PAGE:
Set in the mid-1980s, the story concerns a British journalist (Christian Bale) assigned to uncover “whatever happened to” a glam-rock star (Jonathan Rhys Meyers, in flashback) who may not be “dead” after all (long story). Ewan McGregor’s Iggy-ish character might hold the key. Also with Toni Collette.

The story is obviously inspired by (as opposed to “based on”, which is an important distinction to make here) the professional and (and purely speculative) personal relationship between David Bowie and Iggy Pop; also reminiscent of The Hours and Times (a speculation on John Lennon and Brian Epstein’s relationship).

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Ziggy Stardust: The Motion Picture – It’s fun to speculate if director D.A. Pennebaker (Don’t Look Back, Monterey Pop) had been given a clandestine “heads up” that he was about to capture Ziggy Stardust’s “retirement party” for posterity as he was setting up to film a 1973 David Bowie concert at London’s Hammersmith venue.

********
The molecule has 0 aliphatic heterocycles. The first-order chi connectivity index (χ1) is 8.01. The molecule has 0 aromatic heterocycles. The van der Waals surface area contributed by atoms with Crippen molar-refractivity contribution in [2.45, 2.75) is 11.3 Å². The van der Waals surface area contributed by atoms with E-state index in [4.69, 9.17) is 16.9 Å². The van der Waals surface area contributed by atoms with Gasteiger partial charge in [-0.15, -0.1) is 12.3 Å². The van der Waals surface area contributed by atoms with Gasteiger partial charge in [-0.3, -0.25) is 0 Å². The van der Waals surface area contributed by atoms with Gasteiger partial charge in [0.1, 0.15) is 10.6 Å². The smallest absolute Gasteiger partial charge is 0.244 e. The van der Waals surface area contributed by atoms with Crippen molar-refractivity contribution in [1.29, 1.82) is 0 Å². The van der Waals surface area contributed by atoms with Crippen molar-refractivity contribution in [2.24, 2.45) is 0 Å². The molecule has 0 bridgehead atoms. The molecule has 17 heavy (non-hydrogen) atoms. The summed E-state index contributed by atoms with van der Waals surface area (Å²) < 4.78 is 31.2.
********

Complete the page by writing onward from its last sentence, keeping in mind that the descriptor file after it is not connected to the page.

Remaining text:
It was news to Bowie’s backup band, The Spiders From Mars who (as the story goes) didn’t have a clue that their boss was about to undergo one in a series of alter-ego ch-ch-ch-changes until he made his mid-set announcement to the audience that this was to be the Spiders’ “last show…ever.”  The moment  is captured on camera (in Pennebaker’s signature cinema verite style) along with a dynamic set by Bowie, Ronno & co., who are on fire.  A must-see for fans.

Does anyone know the way? There’s got to be a way! Here’s a couple of my favorite glam  bands to play us out, beginning with The Sweet:

Glam did have its artier side, as demonstrated in this Old Grey Whistle Test performance by the Sensational Alex Harvey Band: